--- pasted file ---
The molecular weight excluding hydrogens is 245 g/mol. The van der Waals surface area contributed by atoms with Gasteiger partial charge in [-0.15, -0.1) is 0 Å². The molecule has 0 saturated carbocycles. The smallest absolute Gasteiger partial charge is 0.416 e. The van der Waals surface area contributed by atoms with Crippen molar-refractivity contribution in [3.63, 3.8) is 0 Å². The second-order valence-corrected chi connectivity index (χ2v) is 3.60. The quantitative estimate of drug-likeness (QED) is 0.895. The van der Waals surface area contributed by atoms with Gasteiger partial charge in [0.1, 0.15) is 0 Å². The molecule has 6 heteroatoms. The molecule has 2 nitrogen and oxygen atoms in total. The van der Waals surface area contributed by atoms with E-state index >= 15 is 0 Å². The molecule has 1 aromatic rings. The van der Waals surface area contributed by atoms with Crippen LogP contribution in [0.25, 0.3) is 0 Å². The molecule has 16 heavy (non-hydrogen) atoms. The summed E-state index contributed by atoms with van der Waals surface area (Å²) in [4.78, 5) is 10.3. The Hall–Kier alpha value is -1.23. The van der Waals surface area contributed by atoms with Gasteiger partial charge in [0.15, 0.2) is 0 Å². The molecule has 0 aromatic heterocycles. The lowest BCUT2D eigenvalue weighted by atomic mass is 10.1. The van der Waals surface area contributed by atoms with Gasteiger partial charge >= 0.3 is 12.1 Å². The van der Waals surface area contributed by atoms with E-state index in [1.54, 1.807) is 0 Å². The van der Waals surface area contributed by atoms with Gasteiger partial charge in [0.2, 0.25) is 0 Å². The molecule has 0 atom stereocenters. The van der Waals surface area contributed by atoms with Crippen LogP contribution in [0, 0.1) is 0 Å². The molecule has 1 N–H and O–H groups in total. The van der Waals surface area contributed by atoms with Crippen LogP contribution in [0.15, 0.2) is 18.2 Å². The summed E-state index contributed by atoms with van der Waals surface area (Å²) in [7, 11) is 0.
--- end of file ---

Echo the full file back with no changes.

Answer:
The molecular weight excluding hydrogens is 245 g/mol. The van der Waals surface area contributed by atoms with Gasteiger partial charge in [-0.15, -0.1) is 0 Å². The molecule has 0 saturated carbocycles. The smallest absolute Gasteiger partial charge is 0.416 e. The van der Waals surface area contributed by atoms with Crippen molar-refractivity contribution in [3.63, 3.8) is 0 Å². The second-order valence-corrected chi connectivity index (χ2v) is 3.60. The quantitative estimate of drug-likeness (QED) is 0.895. The van der Waals surface area contributed by atoms with Gasteiger partial charge in [0.1, 0.15) is 0 Å². The molecule has 6 heteroatoms. The molecule has 2 nitrogen and oxygen atoms in total. The van der Waals surface area contributed by atoms with E-state index >= 15 is 0 Å². The molecule has 1 aromatic rings. The van der Waals surface area contributed by atoms with Crippen LogP contribution in [0.25, 0.3) is 0 Å². The molecule has 16 heavy (non-hydrogen) atoms. The summed E-state index contributed by atoms with van der Waals surface area (Å²) in [4.78, 5) is 10.3. The Hall–Kier alpha value is -1.23. The van der Waals surface area contributed by atoms with Gasteiger partial charge in [0.15, 0.2) is 0 Å². The molecule has 0 aromatic heterocycles. The lowest BCUT2D eigenvalue weighted by atomic mass is 10.1. The van der Waals surface area contributed by atoms with Gasteiger partial charge >= 0.3 is 12.1 Å². The van der Waals surface area contributed by atoms with E-state index in [1.54, 1.807) is 0 Å². The van der Waals surface area contributed by atoms with Gasteiger partial charge in [0.2, 0.25) is 0 Å². The molecule has 0 atom stereocenters. The van der Waals surface area contributed by atoms with Crippen LogP contribution in [0, 0.1) is 0 Å². The molecule has 1 N–H and O–H groups in total. The van der Waals surface area contributed by atoms with Crippen LogP contribution in [0.15, 0.2) is 18.2 Å². The summed E-state index contributed by atoms with van der Waals surface area (Å²) in [7, 11) is 0.